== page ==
I have a window for multimedia (read: youtube) that I periodically listen to/watch.

          These are all "living" windows. The tabs change frequently as things are opened and closed. Bookmarks don't cut it. Entire windows full of tabs - sometimes hundreds of tabs - will be closed all at once as soon as the relevant article for that topic is done.

          I'm a writer. And I write for you lot. That requires absolutely stupid amounts of research. Commentards are vicious, remorseless internet piranhas that enjoy nothing better than tearing writers' very souls apart for the smallest mistake.

          So: no sarcasm. 4000+ tabs.

          And this 2011 Alienware MX18 just fucking delivers. Ahahahahahahahahahahahahahahahaha! And if you think that's torturing a system, you should see what I'm doing to the Broadwell Xeon I'm testing.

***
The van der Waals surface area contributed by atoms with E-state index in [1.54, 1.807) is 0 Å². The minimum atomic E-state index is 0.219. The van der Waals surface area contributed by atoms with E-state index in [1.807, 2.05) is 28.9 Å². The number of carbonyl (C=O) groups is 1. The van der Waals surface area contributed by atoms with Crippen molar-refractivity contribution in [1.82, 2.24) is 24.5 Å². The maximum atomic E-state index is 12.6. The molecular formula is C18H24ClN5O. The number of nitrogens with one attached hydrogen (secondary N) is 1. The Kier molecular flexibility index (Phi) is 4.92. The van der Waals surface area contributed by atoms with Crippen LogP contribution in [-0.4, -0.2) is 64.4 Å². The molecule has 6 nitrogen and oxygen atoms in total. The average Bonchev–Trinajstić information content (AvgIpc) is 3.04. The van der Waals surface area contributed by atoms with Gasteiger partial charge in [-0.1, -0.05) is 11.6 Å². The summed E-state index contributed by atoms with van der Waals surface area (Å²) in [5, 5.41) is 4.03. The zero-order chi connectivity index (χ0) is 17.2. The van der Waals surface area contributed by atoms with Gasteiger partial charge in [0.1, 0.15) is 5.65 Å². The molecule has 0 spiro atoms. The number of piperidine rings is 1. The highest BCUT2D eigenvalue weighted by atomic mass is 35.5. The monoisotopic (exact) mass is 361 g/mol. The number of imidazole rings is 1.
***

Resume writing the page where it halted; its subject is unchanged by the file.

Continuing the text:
Oh wait, you will, because I'm writing that review right...about....>clickty<

          1. David 132 Silver badge

            Re: 4000 browser tabs

            Commentards are vicious, remorseless internet piranhas that enjoy nothing better than tearing writers' very souls apart for the smallest mistake.

            Aw, shucks. Stop it. You're making me blush.

            I'm writing that review right...about....>clickty<

            Typo! You probably meant to write >clicky<! That invalidates your entire viewpoint and article! Fail!

            Seriously, though. Great article. Thank you, Trevor.

            I think the consensus characterisation of Windows 10 seems to be "nourishing soup, with occasional bits of turd floating in it, but less of them than Windows 8.x".

          2. This post has been deleted by its author

          3. fung0

            Re: 4000 browser tabs

            For every article I am currently researching and/or writing there is a browser window open with potentially huge numbers of tabs. I don't have to track all tabs; only what each window in the stack's "topic" is.